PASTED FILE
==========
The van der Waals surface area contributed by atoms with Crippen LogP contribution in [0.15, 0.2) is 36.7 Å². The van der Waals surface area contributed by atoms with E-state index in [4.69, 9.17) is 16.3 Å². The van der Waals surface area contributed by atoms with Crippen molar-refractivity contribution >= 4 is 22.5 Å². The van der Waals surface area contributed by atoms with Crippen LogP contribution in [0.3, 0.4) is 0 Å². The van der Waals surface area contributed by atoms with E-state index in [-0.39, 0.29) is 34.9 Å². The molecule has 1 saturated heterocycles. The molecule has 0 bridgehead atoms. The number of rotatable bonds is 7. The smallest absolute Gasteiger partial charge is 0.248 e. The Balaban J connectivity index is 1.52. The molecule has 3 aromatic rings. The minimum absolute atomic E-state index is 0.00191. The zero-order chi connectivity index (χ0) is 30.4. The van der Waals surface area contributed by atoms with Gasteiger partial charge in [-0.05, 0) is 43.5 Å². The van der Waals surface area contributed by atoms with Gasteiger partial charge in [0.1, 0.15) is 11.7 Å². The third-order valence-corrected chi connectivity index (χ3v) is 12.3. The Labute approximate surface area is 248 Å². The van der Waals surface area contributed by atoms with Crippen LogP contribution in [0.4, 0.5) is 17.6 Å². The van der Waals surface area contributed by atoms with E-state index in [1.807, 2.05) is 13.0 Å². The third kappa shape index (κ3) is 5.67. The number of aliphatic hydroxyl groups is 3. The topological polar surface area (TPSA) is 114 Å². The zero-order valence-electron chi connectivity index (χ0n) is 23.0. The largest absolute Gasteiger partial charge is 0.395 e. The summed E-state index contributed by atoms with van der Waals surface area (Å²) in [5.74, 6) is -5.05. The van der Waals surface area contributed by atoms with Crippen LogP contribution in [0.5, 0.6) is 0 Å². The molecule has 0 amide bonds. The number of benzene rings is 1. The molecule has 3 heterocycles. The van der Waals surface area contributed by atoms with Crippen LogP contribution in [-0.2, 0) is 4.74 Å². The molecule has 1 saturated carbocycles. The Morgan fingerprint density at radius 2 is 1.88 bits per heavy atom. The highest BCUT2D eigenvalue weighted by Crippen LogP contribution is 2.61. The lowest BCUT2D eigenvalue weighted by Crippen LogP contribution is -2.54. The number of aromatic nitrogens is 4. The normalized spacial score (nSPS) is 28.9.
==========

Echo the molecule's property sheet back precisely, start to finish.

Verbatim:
The van der Waals surface area contributed by atoms with Crippen LogP contribution in [0.15, 0.2) is 36.7 Å². The van der Waals surface area contributed by atoms with E-state index in [4.69, 9.17) is 16.3 Å². The van der Waals surface area contributed by atoms with Crippen molar-refractivity contribution >= 4 is 22.5 Å². The van der Waals surface area contributed by atoms with Crippen LogP contribution in [0.3, 0.4) is 0 Å². The van der Waals surface area contributed by atoms with E-state index in [-0.39, 0.29) is 34.9 Å². The molecule has 1 saturated heterocycles. The molecule has 0 bridgehead atoms. The number of rotatable bonds is 7. The smallest absolute Gasteiger partial charge is 0.248 e. The Balaban J connectivity index is 1.52. The molecule has 3 aromatic rings. The minimum absolute atomic E-state index is 0.00191. The zero-order chi connectivity index (χ0) is 30.4. The van der Waals surface area contributed by atoms with Gasteiger partial charge in [-0.05, 0) is 43.5 Å². The van der Waals surface area contributed by atoms with Gasteiger partial charge in [0.1, 0.15) is 11.7 Å². The third-order valence-corrected chi connectivity index (χ3v) is 12.3. The Labute approximate surface area is 248 Å². The van der Waals surface area contributed by atoms with Crippen LogP contribution in [0.4, 0.5) is 17.6 Å². The van der Waals surface area contributed by atoms with E-state index in [1.807, 2.05) is 13.0 Å². The third kappa shape index (κ3) is 5.67. The number of aliphatic hydroxyl groups is 3. The topological polar surface area (TPSA) is 114 Å². The zero-order valence-electron chi connectivity index (χ0n) is 23.0. The largest absolute Gasteiger partial charge is 0.395 e. The summed E-state index contributed by atoms with van der Waals surface area (Å²) in [5.74, 6) is -5.05. The van der Waals surface area contributed by atoms with Crippen LogP contribution in [0.5, 0.6) is 0 Å². The molecule has 0 amide bonds. The number of benzene rings is 1. The molecule has 3 heterocycles. The van der Waals surface area contributed by atoms with Crippen LogP contribution in [-0.2, 0) is 4.74 Å². The molecule has 1 saturated carbocycles. The Morgan fingerprint density at radius 2 is 1.88 bits per heavy atom. The highest BCUT2D eigenvalue weighted by Crippen LogP contribution is 2.61. The lowest BCUT2D eigenvalue weighted by Crippen LogP contribution is -2.54. The number of aromatic nitrogens is 4. The normalized spacial score (nSPS) is 28.9.